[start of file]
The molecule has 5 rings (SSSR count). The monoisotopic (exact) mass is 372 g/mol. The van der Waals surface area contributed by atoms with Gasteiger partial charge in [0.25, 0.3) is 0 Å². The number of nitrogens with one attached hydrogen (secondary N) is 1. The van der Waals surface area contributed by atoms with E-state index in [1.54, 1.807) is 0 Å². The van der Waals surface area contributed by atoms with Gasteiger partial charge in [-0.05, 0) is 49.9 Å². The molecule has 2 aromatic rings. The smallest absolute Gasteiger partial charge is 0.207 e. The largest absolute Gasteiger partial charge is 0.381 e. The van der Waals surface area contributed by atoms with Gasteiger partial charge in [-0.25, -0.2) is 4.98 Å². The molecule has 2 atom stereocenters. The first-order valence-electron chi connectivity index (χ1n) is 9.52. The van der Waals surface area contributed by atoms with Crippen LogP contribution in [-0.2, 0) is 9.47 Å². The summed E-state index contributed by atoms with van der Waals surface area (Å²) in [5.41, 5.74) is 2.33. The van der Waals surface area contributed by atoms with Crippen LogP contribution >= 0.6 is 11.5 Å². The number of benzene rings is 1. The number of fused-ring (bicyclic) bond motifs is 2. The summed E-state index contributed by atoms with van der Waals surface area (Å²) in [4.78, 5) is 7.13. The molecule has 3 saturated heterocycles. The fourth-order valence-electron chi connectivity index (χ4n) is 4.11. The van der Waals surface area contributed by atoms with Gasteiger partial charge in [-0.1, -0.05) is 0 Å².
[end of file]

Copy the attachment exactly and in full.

The molecule has 5 rings (SSSR count). The monoisotopic (exact) mass is 372 g/mol. The van der Waals surface area contributed by atoms with Gasteiger partial charge in [0.25, 0.3) is 0 Å². The number of nitrogens with one attached hydrogen (secondary N) is 1. The van der Waals surface area contributed by atoms with E-state index in [1.54, 1.807) is 0 Å². The van der Waals surface area contributed by atoms with Gasteiger partial charge in [-0.05, 0) is 49.9 Å². The molecule has 2 aromatic rings. The smallest absolute Gasteiger partial charge is 0.207 e. The largest absolute Gasteiger partial charge is 0.381 e. The van der Waals surface area contributed by atoms with Gasteiger partial charge in [-0.25, -0.2) is 4.98 Å². The molecule has 2 atom stereocenters. The first-order valence-electron chi connectivity index (χ1n) is 9.52. The van der Waals surface area contributed by atoms with Crippen LogP contribution in [-0.2, 0) is 9.47 Å². The summed E-state index contributed by atoms with van der Waals surface area (Å²) in [5.41, 5.74) is 2.33. The van der Waals surface area contributed by atoms with Crippen LogP contribution >= 0.6 is 11.5 Å². The number of benzene rings is 1. The number of fused-ring (bicyclic) bond motifs is 2. The summed E-state index contributed by atoms with van der Waals surface area (Å²) in [4.78, 5) is 7.13. The molecule has 3 saturated heterocycles. The fourth-order valence-electron chi connectivity index (χ4n) is 4.11. The van der Waals surface area contributed by atoms with Gasteiger partial charge in [-0.1, -0.05) is 0 Å².